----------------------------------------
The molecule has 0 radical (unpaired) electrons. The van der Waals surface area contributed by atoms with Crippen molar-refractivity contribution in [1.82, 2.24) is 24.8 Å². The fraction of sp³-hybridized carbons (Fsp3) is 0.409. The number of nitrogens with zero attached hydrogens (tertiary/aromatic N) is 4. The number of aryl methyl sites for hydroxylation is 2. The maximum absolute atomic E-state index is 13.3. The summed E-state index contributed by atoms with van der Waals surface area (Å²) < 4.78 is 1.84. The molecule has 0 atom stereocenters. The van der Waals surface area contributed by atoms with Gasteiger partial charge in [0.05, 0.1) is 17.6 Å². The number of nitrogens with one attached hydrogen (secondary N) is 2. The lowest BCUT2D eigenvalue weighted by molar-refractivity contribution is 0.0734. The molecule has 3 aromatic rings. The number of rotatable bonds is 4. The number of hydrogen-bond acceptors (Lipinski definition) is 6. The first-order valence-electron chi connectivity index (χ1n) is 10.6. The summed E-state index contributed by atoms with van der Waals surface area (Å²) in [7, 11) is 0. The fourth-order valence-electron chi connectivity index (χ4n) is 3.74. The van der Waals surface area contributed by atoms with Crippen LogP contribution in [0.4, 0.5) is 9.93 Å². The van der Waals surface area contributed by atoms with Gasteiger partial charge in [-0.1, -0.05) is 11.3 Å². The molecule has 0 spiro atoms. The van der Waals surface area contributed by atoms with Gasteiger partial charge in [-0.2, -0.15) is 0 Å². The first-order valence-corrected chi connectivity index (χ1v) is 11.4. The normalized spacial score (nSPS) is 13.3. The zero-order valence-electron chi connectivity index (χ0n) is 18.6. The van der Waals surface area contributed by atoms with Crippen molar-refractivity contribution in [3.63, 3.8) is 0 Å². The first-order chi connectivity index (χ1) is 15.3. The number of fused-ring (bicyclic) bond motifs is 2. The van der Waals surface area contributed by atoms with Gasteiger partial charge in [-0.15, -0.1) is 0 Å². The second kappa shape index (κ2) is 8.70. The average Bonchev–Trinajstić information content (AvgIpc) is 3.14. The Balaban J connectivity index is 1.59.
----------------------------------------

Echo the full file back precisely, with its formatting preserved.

The molecule has 0 radical (unpaired) electrons. The van der Waals surface area contributed by atoms with Crippen molar-refractivity contribution in [1.82, 2.24) is 24.8 Å². The fraction of sp³-hybridized carbons (Fsp3) is 0.409. The number of nitrogens with zero attached hydrogens (tertiary/aromatic N) is 4. The number of aryl methyl sites for hydroxylation is 2. The maximum absolute atomic E-state index is 13.3. The summed E-state index contributed by atoms with van der Waals surface area (Å²) < 4.78 is 1.84. The molecule has 0 atom stereocenters. The van der Waals surface area contributed by atoms with Gasteiger partial charge in [0.05, 0.1) is 17.6 Å². The number of nitrogens with one attached hydrogen (secondary N) is 2. The lowest BCUT2D eigenvalue weighted by molar-refractivity contribution is 0.0734. The molecule has 3 aromatic rings. The number of rotatable bonds is 4. The number of hydrogen-bond acceptors (Lipinski definition) is 6. The first-order valence-electron chi connectivity index (χ1n) is 10.6. The summed E-state index contributed by atoms with van der Waals surface area (Å²) in [7, 11) is 0. The fourth-order valence-electron chi connectivity index (χ4n) is 3.74. The van der Waals surface area contributed by atoms with Crippen LogP contribution in [0.4, 0.5) is 9.93 Å². The van der Waals surface area contributed by atoms with Gasteiger partial charge in [-0.1, -0.05) is 11.3 Å². The molecule has 0 spiro atoms. The van der Waals surface area contributed by atoms with Gasteiger partial charge in [-0.2, -0.15) is 0 Å². The first-order valence-corrected chi connectivity index (χ1v) is 11.4. The normalized spacial score (nSPS) is 13.3. The zero-order valence-electron chi connectivity index (χ0n) is 18.6. The van der Waals surface area contributed by atoms with Crippen molar-refractivity contribution in [3.63, 3.8) is 0 Å². The first-order chi connectivity index (χ1) is 15.3. The number of fused-ring (bicyclic) bond motifs is 2. The van der Waals surface area contributed by atoms with Gasteiger partial charge in [-0.15, -0.1) is 0 Å². The second kappa shape index (κ2) is 8.70. The average Bonchev–Trinajstić information content (AvgIpc) is 3.14. The Balaban J connectivity index is 1.59.